Yannik Schäfer successfully defended his Master Thesis on Improving Demographic Fairness for Biometric Face Recognition Systems
With the rise of deep neural networks, the performance of biometric systems has increased tremendously. Biometric systems for facial recognition are now used in everyday life. The systems are used among other things for entry control at borders, crime prevention, or private device access control. Although the accuracy of these systems is generally high, they are not without flaws. Biometric systems in many cases have a demographic bias. Different demographic groups are therefore not recognized equally well. This is especially true for facial recognition, among other things, due to the demographic features of gender and skin color being clearly visible in images of human faces.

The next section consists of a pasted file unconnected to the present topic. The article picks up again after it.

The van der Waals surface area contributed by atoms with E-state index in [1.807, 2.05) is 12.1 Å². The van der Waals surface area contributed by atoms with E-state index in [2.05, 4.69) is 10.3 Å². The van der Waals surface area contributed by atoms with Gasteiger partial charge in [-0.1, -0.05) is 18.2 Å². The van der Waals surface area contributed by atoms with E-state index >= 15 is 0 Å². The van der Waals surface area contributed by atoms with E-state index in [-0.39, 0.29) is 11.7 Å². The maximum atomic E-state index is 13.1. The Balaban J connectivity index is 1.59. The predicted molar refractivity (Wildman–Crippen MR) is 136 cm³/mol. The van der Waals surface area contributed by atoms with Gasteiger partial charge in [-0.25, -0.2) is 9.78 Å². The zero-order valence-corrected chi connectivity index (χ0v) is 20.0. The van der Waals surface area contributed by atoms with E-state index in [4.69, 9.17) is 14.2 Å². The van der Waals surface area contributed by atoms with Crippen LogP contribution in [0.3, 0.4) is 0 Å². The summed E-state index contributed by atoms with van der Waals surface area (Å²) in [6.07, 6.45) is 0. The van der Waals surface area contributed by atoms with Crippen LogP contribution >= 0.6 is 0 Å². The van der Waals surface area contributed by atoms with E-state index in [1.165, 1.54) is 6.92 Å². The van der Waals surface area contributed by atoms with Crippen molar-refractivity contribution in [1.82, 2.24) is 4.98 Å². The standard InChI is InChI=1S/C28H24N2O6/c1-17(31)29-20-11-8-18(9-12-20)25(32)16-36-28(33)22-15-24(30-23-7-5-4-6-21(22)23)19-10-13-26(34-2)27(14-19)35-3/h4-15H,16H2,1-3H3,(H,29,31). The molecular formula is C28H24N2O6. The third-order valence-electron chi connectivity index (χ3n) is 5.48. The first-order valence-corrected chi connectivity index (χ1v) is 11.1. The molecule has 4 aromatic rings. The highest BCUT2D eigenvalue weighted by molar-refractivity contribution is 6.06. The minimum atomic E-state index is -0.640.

This thesis investigates if well-chosen model combinations for decision- and/or score-level fusions can improve the fairness of the fused models in the verification scenario. For this purpose, twelve different models of four different face recognition algorithms were evaluated. The baseline parameter for all models is an FMR of 0.1%. The models used for fusion were determined based on three selection criteria: the models with the lowest False-Match-Rate FMR for an individual demographic group, the three fairest models for a covariate, and the pareto-efficient models for FMR-Fairness and False-Non-Match-Rate FNMR. The fusions were evaluated by FMR-Fairness, FNMR, and individual group-specific FMR. It was found that it is possible to improve the fairness between specific demographic groups in single cases and make the fusion model fairer than the initial models. In twelve out of 33 fusions, the fairness of the initial models was improved by a fusion. Different types of mergers have different influences on performance parameters. A general statement that fusion can improve the fairness and/or accuracy of biometric systems cannot be made. But some trends are recognizable: The best selection criterion was the lowest FMR for an individual demographic group. The fusions were most successful in improving fairness between gender and skin color but did only in two cases improve the fairness between subgroups of those. The fusions with only two models were always fairer than the initial models, this was not the case with fusions of three models. The OR-fusion was the only fusion that alleviated the bias between subgroups.